The latter question offers the court a narrower way to rule on recess appointments.
Verrilli seemed to signal he would rather lose on that question than the first two. But under any circumstance he said, "You really are writing the recess appointments power out of the Constitution," he said.
The importance of recess appointments has dimmed in recent months, since majority Democrats changed the Senate's rules to make it harder for the minority party to block the president's nominees to federal agencies and the courts.
But the issue could once again be front and center when the White House and Senate are controlled by different parties.
Senate Republicans' refusal to allow votes for nominees to the NLRB and the new Consumer Financial Protection Bureau led Obama to make the temporary, or recess, appointments in January 2012.
Three federal appeals courts have said Obama overstepped his authority because the Senate was not in recess when he acted. The Supreme Court case involves a dispute between a Washington state bottling company and a local Teamsters union in which the NLRB sided with the union. The U.S. Circuit Court of Appeals for the District of Columbia overturned the board's ruling, and hundreds more NLRB rulings could be voided if the Supreme Court upholds the appeals court decision.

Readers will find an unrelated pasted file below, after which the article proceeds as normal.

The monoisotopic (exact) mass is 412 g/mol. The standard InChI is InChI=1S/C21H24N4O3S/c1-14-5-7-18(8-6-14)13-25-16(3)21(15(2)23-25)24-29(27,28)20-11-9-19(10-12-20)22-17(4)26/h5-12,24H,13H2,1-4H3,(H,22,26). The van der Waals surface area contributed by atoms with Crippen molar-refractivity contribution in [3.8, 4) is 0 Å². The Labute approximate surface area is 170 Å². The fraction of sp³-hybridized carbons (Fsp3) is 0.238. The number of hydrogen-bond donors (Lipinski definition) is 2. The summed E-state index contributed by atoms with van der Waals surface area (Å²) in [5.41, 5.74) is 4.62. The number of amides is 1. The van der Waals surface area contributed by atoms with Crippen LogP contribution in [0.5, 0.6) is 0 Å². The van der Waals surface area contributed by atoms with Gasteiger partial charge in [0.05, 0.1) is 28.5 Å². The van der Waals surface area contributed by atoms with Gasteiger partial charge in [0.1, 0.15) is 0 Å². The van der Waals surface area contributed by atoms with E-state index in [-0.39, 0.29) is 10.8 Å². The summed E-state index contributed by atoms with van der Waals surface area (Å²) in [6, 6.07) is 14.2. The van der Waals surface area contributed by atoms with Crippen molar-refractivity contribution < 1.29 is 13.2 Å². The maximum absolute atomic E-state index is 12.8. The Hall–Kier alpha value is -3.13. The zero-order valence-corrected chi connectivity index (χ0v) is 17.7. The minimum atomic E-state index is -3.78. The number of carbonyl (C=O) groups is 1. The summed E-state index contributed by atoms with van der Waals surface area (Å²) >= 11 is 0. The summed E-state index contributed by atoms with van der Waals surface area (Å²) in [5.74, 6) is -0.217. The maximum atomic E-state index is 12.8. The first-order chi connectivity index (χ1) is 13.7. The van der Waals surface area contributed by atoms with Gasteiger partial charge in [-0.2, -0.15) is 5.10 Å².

Three federal appeals courts have upheld recess appointments in previous administrations.
Washington lawyer Miguel Estrada represented Senate Republicans on Monday. Estrada withdrew his appeals court nomination in 2003, after Senate Democrats used the rules that recently were changed to repeatedly prevent a vote on the Senate floor.
With seemingly no trace of irony in his voice, Estrada said the Constitution erected a political structure that requires the branches of government to cooperate. "You have to act jointly. You have to play nice," he said. "And in a country of 300 million people, it's always possible for the president to come up with another nominee who is even more qualified and acceptable to the Senate."
A decision is expected by late June.
The case is National Labor Relations Board v. Noel Canning, 12-1281.
Associated Press writer Sam Hananel contributed to this report.